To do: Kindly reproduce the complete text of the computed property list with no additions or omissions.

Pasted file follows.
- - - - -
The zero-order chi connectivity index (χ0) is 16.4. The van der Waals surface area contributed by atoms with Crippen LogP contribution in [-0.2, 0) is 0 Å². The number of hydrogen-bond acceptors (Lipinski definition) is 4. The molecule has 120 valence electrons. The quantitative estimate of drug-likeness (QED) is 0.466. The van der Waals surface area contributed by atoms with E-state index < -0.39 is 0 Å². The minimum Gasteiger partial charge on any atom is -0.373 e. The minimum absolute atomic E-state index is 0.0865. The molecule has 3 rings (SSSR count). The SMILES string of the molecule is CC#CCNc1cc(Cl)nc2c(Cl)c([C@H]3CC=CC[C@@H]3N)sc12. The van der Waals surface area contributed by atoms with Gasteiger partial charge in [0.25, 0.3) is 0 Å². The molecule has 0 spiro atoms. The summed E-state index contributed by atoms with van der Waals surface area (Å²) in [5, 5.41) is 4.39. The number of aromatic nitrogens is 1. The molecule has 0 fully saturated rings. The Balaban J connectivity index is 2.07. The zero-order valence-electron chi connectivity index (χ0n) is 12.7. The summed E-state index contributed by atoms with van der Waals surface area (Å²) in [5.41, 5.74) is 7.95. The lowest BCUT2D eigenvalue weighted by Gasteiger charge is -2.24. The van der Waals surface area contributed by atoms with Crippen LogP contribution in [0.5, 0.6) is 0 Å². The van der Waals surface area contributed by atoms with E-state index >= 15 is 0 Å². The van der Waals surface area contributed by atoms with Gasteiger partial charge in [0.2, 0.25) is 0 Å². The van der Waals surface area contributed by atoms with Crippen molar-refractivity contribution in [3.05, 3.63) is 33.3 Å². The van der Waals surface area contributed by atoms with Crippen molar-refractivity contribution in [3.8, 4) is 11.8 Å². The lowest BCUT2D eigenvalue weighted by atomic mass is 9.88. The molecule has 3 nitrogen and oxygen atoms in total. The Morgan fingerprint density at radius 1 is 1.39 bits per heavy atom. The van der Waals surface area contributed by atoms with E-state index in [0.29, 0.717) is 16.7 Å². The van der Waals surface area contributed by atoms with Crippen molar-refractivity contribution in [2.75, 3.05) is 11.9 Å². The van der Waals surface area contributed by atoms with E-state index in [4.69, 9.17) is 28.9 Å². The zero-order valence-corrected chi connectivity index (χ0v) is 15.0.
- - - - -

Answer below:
The zero-order chi connectivity index (χ0) is 16.4. The van der Waals surface area contributed by atoms with Crippen LogP contribution in [-0.2, 0) is 0 Å². The number of hydrogen-bond acceptors (Lipinski definition) is 4. The molecule has 120 valence electrons. The quantitative estimate of drug-likeness (QED) is 0.466. The van der Waals surface area contributed by atoms with E-state index < -0.39 is 0 Å². The minimum Gasteiger partial charge on any atom is -0.373 e. The minimum absolute atomic E-state index is 0.0865. The molecule has 3 rings (SSSR count). The SMILES string of the molecule is CC#CCNc1cc(Cl)nc2c(Cl)c([C@H]3CC=CC[C@@H]3N)sc12. The van der Waals surface area contributed by atoms with Gasteiger partial charge in [0.25, 0.3) is 0 Å². The molecule has 0 spiro atoms. The summed E-state index contributed by atoms with van der Waals surface area (Å²) in [5, 5.41) is 4.39. The number of aromatic nitrogens is 1. The molecule has 0 fully saturated rings. The Balaban J connectivity index is 2.07. The zero-order valence-electron chi connectivity index (χ0n) is 12.7. The summed E-state index contributed by atoms with van der Waals surface area (Å²) in [5.41, 5.74) is 7.95. The lowest BCUT2D eigenvalue weighted by Gasteiger charge is -2.24. The van der Waals surface area contributed by atoms with Crippen LogP contribution in [0.5, 0.6) is 0 Å². The van der Waals surface area contributed by atoms with E-state index >= 15 is 0 Å². The van der Waals surface area contributed by atoms with Gasteiger partial charge in [0.2, 0.25) is 0 Å². The van der Waals surface area contributed by atoms with Crippen molar-refractivity contribution in [3.05, 3.63) is 33.3 Å². The van der Waals surface area contributed by atoms with Crippen molar-refractivity contribution in [3.8, 4) is 11.8 Å². The lowest BCUT2D eigenvalue weighted by atomic mass is 9.88. The molecule has 3 nitrogen and oxygen atoms in total. The Morgan fingerprint density at radius 1 is 1.39 bits per heavy atom. The van der Waals surface area contributed by atoms with E-state index in [0.29, 0.717) is 16.7 Å². The van der Waals surface area contributed by atoms with Crippen molar-refractivity contribution in [2.75, 3.05) is 11.9 Å². The van der Waals surface area contributed by atoms with E-state index in [4.69, 9.17) is 28.9 Å². The zero-order valence-corrected chi connectivity index (χ0v) is 15.0.